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Natural Flea Treatment for Dogs

Category Fleas
Many commercial flea treatments are made of harsh and sometimes toxic chemicals. There are some natural alternatives. This is a guide about natural flea treatment for dogs.


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By 9 found this helpful
December 8, 2014

Before I share my recipe, I want to mention that I have an 8 pound Pomeranian who is hyper-sensitive to fleas. We recently moved into a new-to-us home that was obviously a home to fleas. In desperation, I took my Pom to the vet who gave him a Capstar that did not help, by the way, and has caused him to chew himself raw ever since we gave the pill to him! She also sold me an $80 flea collar which was basically a complete waste of money. Frontline makes my Pom aggressive and since he already has aggression issues, and the fact that it is highly toxic to dogs, I steer clear of the stuff.

Through this process, I learned several things:

  1. Boost the dog's immune system. Fleas won't bother a healthy dog. Our groomer recommended NuVet Plus vitamins to restore my Pom's coat and it made a huge difference.

  2. Eliminate fleas from inside/outside of house. Our vet recommended Beneficial Nematodes for outside. They are microscopic worms that eat flea eggs. We bought a batch and sprayed in October. We'll do another application in the spring. For the inside, I plan to start using Cabin Cove's recommendation (the recipe posted in this topic) to treat our carpets starting today!

  3. Eliminate fleas from pets. In my pursuit of natural alternatives, I found a spray at the local farmer's market that worked like a charm. Unfortunately, the folks who sold it have not been back to the farmer's market so I searched online for a recipe that included the same ingredients. Below is very close, and I believe, even more effective than my original purchase.

The flea spray consists of essential oils that work beautifully. Here's my recipe:


  • 1/2 cup witch hazel
  • 1/2 cup apple cider vinegar
  • 12 drops of lemon tea tree* (kills fleas and ticks)
  • 4 drops of eucalyptus* (flea repellant)
  • 4 drops of cedar wood (flea repellant, skin and coat conditioner)
  • 10 drops of lavender** (anti-bacterial, anti-itch, and calming)

*Palo Santo is also an excellent essential oil. One drop kills ticks dead. My Boxer had a blood-filled tick latched on to him and my husband wanted to pluck it out. I suggested we try the Palo Santo. We put one drop on the tick and it died and fell off our dog. My husband was blown away. In the recipe above, you can replace the lemon tea tree and eucalyptus with 10 drops of Palo Santo instead.

**Lavender is the best oil to use for about all common animal ailments. It is a great first aid oil soothing to skin irritations, such as rashes and hot spots.

We also bathe our pooches with Animal Scents Shampoo by Young Living (I am not a Young Living distributor so I buy it on Amazon) and I add a couple of drops of lemongrass essential oil to the shampoo. I squirt about half a tablespoon into my hand and then add 2 drops of the EO, rub my hands together and the shampoo the dog.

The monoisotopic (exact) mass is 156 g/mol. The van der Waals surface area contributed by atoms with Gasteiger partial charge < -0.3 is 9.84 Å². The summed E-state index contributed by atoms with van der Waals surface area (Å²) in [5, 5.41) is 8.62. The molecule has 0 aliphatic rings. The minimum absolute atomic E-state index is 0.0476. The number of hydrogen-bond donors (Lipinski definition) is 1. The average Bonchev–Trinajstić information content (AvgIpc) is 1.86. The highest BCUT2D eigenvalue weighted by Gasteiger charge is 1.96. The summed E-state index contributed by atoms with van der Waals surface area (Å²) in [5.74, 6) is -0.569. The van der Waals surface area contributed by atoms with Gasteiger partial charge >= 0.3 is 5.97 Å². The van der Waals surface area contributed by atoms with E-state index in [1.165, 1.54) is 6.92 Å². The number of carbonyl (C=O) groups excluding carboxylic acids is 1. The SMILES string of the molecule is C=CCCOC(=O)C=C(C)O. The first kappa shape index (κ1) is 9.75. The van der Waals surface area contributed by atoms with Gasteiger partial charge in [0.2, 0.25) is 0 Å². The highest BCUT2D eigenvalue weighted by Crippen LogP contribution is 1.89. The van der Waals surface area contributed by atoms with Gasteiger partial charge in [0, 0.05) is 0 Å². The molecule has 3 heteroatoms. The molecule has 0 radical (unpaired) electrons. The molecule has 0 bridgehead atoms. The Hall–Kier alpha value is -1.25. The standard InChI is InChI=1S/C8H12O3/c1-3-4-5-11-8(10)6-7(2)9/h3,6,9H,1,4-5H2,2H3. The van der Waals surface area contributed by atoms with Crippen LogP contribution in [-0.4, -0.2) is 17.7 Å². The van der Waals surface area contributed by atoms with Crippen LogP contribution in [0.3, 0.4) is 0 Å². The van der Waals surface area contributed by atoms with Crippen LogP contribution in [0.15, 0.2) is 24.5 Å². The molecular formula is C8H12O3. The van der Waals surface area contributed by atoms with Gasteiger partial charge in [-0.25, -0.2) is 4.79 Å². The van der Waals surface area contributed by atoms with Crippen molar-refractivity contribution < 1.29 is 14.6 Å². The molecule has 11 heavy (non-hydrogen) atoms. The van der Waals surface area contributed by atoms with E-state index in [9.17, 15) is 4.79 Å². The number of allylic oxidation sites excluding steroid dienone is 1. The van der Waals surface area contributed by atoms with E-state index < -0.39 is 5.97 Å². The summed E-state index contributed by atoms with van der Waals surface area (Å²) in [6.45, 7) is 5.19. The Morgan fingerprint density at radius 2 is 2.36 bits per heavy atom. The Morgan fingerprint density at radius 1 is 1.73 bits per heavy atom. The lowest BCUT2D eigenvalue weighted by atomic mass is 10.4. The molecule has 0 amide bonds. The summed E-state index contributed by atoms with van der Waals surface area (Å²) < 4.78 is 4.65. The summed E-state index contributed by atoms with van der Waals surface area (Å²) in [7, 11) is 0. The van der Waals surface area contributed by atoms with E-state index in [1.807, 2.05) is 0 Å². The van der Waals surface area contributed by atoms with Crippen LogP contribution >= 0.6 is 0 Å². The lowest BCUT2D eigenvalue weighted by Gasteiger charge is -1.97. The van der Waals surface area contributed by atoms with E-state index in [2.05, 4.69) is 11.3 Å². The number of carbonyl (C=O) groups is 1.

Oh, another thing to mention. I dry shampoo the dog. In other words, I lather him up while he's dry - starting from the top and working my way down - so that the fleas can't climb up to his head or around his ears. I then massage the shampoo for as long as he'll let me - usually around ten minutes to kill the fleas - then I start to rinse slowly, massaging to make sure I get all through his long Pom fur.

The battle to find a natural flea killer for our dogs has been won; however, the battle to kill the fleas in and outside of our house is another story, and this is crucial. I'm trusting that Cabin Cove's recipe will be the winner. (Fingers crossed!)

Good luck yall!

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December 10, 20140 found this helpful

This recipe I will try, however you mentioned Cabin Cove recipe for carpets and I did not see one in your post. Is this the same recipe as the flea treatment for dogs?

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December 10, 20140 found this helpful

Another thing I wanted to ask, the recipe calls for apple cider vinegar. Respectfully, fruit flies like this, wouldn't fleas like it as well? Not an expert, just asking.

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January 20, 20150 found this helpful

Add some fresh garlic or garlic powder to you dog's food. It is a natural flea repellant as the fleas don't like the odor which permiates the dog's skin.


It is all I used for my dog and she never had fleas and I never could smell the garlic.

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January 20, 20150 found this helpful

Try Diatomaceous Earth. Please look up on the internet the uses of Food Grade Diatomaceous Earth to kill crawling insects and internal parasites. Many uses for it. Many people buy it and take it daily in a drink. Only get food grade, though.

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